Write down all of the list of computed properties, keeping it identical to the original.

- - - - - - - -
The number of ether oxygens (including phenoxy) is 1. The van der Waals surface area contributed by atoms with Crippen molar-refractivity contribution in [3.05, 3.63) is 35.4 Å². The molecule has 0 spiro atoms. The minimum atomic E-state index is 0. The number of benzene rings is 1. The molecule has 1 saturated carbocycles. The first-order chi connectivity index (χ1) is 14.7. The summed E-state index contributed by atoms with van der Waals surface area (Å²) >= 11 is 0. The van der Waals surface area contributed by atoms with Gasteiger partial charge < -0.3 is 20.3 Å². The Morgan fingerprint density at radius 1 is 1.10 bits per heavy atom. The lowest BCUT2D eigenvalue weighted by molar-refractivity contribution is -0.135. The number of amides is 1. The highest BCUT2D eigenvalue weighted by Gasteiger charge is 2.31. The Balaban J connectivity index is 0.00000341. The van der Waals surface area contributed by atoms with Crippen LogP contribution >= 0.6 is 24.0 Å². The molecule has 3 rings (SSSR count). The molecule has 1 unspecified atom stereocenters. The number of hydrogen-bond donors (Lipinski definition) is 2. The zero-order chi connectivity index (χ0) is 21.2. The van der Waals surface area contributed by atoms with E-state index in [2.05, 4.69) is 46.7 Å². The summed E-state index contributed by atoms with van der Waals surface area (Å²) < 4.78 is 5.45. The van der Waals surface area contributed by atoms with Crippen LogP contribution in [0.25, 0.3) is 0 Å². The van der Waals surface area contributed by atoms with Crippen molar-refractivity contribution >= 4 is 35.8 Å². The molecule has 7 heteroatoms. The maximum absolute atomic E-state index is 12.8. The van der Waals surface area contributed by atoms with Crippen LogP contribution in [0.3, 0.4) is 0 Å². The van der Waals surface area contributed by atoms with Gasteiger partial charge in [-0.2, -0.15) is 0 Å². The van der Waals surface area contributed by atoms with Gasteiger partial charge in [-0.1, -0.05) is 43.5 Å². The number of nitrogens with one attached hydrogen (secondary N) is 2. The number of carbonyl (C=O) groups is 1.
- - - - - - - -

The number of ether oxygens (including phenoxy) is 1. The van der Waals surface area contributed by atoms with Crippen molar-refractivity contribution in [3.05, 3.63) is 35.4 Å². The molecule has 0 spiro atoms. The minimum atomic E-state index is 0. The number of benzene rings is 1. The molecule has 1 saturated carbocycles. The first-order chi connectivity index (χ1) is 14.7. The summed E-state index contributed by atoms with van der Waals surface area (Å²) >= 11 is 0. The van der Waals surface area contributed by atoms with Gasteiger partial charge < -0.3 is 20.3 Å². The Morgan fingerprint density at radius 1 is 1.10 bits per heavy atom. The lowest BCUT2D eigenvalue weighted by molar-refractivity contribution is -0.135. The number of amides is 1. The highest BCUT2D eigenvalue weighted by Gasteiger charge is 2.31. The Balaban J connectivity index is 0.00000341. The van der Waals surface area contributed by atoms with Crippen LogP contribution >= 0.6 is 24.0 Å². The molecule has 3 rings (SSSR count). The molecule has 1 unspecified atom stereocenters. The number of hydrogen-bond donors (Lipinski definition) is 2. The zero-order chi connectivity index (χ0) is 21.2. The van der Waals surface area contributed by atoms with E-state index in [2.05, 4.69) is 46.7 Å². The summed E-state index contributed by atoms with van der Waals surface area (Å²) < 4.78 is 5.45. The van der Waals surface area contributed by atoms with Crippen LogP contribution in [0.25, 0.3) is 0 Å². The van der Waals surface area contributed by atoms with Crippen molar-refractivity contribution >= 4 is 35.8 Å². The molecule has 7 heteroatoms. The maximum absolute atomic E-state index is 12.8. The van der Waals surface area contributed by atoms with Crippen LogP contribution in [0.3, 0.4) is 0 Å². The van der Waals surface area contributed by atoms with Gasteiger partial charge in [-0.2, -0.15) is 0 Å². The van der Waals surface area contributed by atoms with Gasteiger partial charge in [-0.1, -0.05) is 43.5 Å². The number of nitrogens with one attached hydrogen (secondary N) is 2. The number of carbonyl (C=O) groups is 1.